You will be redirected back to your article in seconds
Skip to main content

Asian Manufacturers Could Be Central to ModCloth’s Supply Chain Evolution

The business model of Go Global Retail, ModCloth’s soon-to-be new owner, could be representative of how brand’s supply chain evolves now that it’s poised to be out from under Walmart’s thumb.

Go Global Retail, a brand investment platform for strategic investors founded in 2016 by fashion executive Jeff Streader, is set to acquire ModCloth from Walmart Inc., a transaction that’s expected to close by year end. While ModCloth won’t see any immediate operational changes, Go Global’s model allows it to enhance and expand the brand’s manufacturing capabilities.

That capability centers on Go Global’s two-pronged investment strategy. While there’s the usual handful of strategic investors comprised of family offices and small private equity firms, most of the investment capital flow stems from manufacturers across Asia, which have the added opportunity to also participate in the supply chain. This gives factory owners what Streader refers to as “committed production” for their factories.

The combined investment and participation in the supply chain gives factories skin in the game, and a reason to help build out the brand because as the brand equity rises, so too does their equity stake.

According to Streader, the structure also allows for brands under Go Global’s ownership to work with different investors, depending on who might be the right vendor partners for the individual brands.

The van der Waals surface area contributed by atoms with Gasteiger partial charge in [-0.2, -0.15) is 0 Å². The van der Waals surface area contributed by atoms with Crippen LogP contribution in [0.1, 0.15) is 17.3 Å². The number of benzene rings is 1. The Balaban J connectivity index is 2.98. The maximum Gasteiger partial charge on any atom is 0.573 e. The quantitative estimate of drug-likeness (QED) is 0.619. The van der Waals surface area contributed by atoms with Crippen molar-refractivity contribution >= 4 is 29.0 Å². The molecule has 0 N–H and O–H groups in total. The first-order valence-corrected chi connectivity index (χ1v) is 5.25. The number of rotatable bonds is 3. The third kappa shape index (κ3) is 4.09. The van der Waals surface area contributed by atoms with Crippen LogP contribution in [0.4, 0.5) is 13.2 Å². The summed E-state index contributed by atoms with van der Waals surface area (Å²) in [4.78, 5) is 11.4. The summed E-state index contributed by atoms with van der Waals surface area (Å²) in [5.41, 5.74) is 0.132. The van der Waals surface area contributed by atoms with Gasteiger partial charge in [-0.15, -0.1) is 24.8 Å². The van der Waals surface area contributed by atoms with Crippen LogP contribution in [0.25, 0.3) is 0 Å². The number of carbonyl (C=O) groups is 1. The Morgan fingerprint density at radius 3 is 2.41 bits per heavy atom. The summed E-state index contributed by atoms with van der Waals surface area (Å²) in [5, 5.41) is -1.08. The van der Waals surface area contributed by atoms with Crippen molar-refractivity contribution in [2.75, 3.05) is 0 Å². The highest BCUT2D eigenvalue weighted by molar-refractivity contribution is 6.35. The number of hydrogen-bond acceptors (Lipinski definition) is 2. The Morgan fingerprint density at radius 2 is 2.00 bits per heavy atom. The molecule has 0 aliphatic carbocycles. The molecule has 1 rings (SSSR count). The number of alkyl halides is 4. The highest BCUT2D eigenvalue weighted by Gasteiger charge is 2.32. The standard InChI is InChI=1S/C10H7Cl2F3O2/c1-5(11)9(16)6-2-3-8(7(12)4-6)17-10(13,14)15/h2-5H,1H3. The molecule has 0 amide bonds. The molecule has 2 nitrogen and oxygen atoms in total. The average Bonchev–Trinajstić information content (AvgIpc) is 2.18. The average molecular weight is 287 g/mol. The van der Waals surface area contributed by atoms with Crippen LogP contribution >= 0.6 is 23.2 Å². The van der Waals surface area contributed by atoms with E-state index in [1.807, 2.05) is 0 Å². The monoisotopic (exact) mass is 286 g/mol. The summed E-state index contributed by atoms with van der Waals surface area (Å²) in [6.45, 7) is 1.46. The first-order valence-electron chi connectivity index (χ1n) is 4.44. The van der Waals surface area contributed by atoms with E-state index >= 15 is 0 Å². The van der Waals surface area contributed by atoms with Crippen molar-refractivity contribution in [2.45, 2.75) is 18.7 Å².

ModCloth is Go Global’s inaugural investment, which is why it will be the initial guinea pig of this innovative supply chain format. But it likely won’t be the only brand that will help with testing and learning.

Related Stories

“Our platform is unlimited, not finite. We are in four other active processes right now, and will do one or two more investments this year,” said Streader, who’s looking to secure three deals a year on average. Streader said he’s focused on Western brands in fashion and retail, which could include categories in workwear, action sports, footwear, denim and beauty.

Though Streader is talking mostly to U.S. businesses now, he’s planning to grow Go Global by expanding to include European labels because most of the American brands are “limited in their ability to scale outside of the U.S.,” he explained.

In order for the model to work, prospects have to be able to scale up. And he’s checking to see if a brand that’s either underperforming or underdeveloped has a strong Facebook following or Instagram influencer network. “If a brand is out to pasture, there won’t be much life to it. We want equity in brands where we can develop a direct relationship with [the consumer],” Streader said.

Go Global has relationships with about 40 of the largest Asian manufacturers in all key product categories. At its heart, Go Global’s model is to streamline an integrated design and supply chain program for each brand under its portfolio oversight.

And while the factory owners are already using technology to help reduce cycle time by designing digitally, Go Global will invest in other digital capabilities such as artificial intelligence and predictive analytics so manufacturers can do a deep dive into what’s selling, what to produce, and what quantities are ideal for each size range.